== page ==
At the end of 2018, division chief Clare Grason and her entire satellite communications team at the Defense Information Systems Agency moved over to work in the same capacity under General John (“Jay”) Raymond at the U.S. Air Force Space Command (AFSPC).
Artistic rendition of the Intelsat Horizon-3e satellite.
As she said of the transfer in November of last year at SMi’s Global MilSatCom conference in London, “We’re ready to start a new chapter.”
The change has been a long time coming. We industry veterans here at Intelsat General and our colleagues at other commercial satellite providers have been pushing for reform for the past decade.
This move is not simply a shuffling of the deck chairs. Rather, it is an important step toward a future wideband SATCOM architecture that defines a clear role for COMSATCOM.
Several Air Force leaders, including General John Hyten and General Jay Raymond, have long been advocates for the U.S. Government (USG) solidifying the COMSATCOM role in the Department of Defense (DoD) space mission and taking full advantage of commercial capability.
General Raymond, in particular, was instrumental in supporting the decision to shift commercial satellite services procurement from the Defense Information Systems Agency (DISA) to the U.S. Air Force, which is also responsible for the nation’s military satellite constellations.
As Grason said at Global MilSatCom, she now wants “to elevate commercial satcom to where it needs to be, as vital infrastructure.”
We were also pleased to hear Grason say that once her group is part of AFSPC, she will change their procurement practice of primarily using “lowest price technically acceptable” (LPTA) evaluation criteria.
As she said at the conference, “Over the next year we have an initiative to compete our contracts on a best value tradeoff basis while we develop a more comprehensive acquisition strategy for buying and using satcom differently.”
We have long argued that LPTA contracting does not provide the end user — often a warfighter —with the best satellite solutions. Quite the opposite: it often rewards bad behavior.
I think both taxpayers and our lawmakers would be stunned to know that companies would bid on a DoD LPTA contract with a premeditated plan to change the technical solution after award — as we saw in a recent COMSATCOM acquisition.
Ask yourself: Why would they need to change the technical solution before it was even implemented?
While this may or may not violate federal rules, it is clearly not the intended use of LPTA — which is meant for use in purchasing commodities that are identical regardless of supplier.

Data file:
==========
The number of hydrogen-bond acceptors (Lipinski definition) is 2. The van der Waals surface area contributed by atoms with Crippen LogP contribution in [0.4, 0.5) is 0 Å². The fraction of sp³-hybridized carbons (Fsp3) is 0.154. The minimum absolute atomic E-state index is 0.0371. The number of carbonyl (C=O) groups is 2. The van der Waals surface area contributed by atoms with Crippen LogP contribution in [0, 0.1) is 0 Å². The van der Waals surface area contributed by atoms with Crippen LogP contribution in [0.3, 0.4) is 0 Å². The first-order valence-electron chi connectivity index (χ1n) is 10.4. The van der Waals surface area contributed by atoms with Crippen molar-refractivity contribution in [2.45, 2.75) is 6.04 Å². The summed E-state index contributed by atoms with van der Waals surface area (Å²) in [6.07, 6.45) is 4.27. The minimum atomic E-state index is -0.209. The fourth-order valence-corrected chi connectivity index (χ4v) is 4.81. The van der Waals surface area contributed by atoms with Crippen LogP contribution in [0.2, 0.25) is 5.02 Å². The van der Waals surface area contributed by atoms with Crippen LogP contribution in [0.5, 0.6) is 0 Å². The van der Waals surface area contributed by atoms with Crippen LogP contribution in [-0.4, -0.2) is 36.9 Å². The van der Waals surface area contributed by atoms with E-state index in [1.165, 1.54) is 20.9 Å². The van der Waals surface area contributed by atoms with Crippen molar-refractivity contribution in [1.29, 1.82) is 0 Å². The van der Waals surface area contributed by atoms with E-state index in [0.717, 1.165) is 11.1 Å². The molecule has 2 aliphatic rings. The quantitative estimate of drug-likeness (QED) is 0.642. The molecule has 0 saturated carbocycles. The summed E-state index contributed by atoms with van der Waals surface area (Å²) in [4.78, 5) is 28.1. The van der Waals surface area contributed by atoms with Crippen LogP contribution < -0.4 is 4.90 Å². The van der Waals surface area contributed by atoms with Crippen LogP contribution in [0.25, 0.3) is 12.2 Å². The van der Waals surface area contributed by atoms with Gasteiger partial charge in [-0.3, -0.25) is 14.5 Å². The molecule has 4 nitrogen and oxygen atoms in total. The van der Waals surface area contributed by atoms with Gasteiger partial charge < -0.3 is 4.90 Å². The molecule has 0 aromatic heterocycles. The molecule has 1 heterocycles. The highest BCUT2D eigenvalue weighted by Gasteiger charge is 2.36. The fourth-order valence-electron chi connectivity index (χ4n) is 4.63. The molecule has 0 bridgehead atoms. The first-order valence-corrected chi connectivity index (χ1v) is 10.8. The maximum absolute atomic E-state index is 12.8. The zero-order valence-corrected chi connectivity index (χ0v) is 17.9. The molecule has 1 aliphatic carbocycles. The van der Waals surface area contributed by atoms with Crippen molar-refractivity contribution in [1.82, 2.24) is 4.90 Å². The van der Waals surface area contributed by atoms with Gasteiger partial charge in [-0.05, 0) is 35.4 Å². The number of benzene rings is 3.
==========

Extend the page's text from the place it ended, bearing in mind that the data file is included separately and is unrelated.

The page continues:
After years of industry input that at times seemed to fall on deaf ears, we are excited to see significant change in how the U.S. military will be using commercial satellite services.
The changes could not come at a better time for Intelsat General, as we complete the final piece of our Intelsat EpicNG high-throughput satellite constellation.
The Horizons 3e satellite, launched in September of 2018, has entered service with coverage over East Asia and the Pacific.
With H-3, military and other government users will have access to a seamless global fabric of high-throughput spot beams overlaid with Intelsat’s constellation of widebeam satellites, providing coverage of operations around the world.
The global Epic coverage is the underpinning of our fully managed FlexAir service, providing a variety of mobile communications solutions for the military’s manned and unmanned aircraft operations.
FlexAir takes advantage of the high data rates provided by the Intelsat EpicNG constellation, giving users up to 10 times the data throughput of other managed networks.
FlexAir is a perfect example of how the COMSATCOM marketplace responds to the needs of the USG and DoD user.
With an integrated COMSATCOM—MILSATCOM architecture, there is so much we can do.
From unique coverage and resilient hosted capacity, from beam forming to fully software-defined satellites even mission specific busses, the DoD’s change in how it acquires and uses COMSATCOM has the potential to be a game changer for both government and industry.
The preceding article is courtesy of Intelsat General’s SatCom Frontier infosite and editorial team.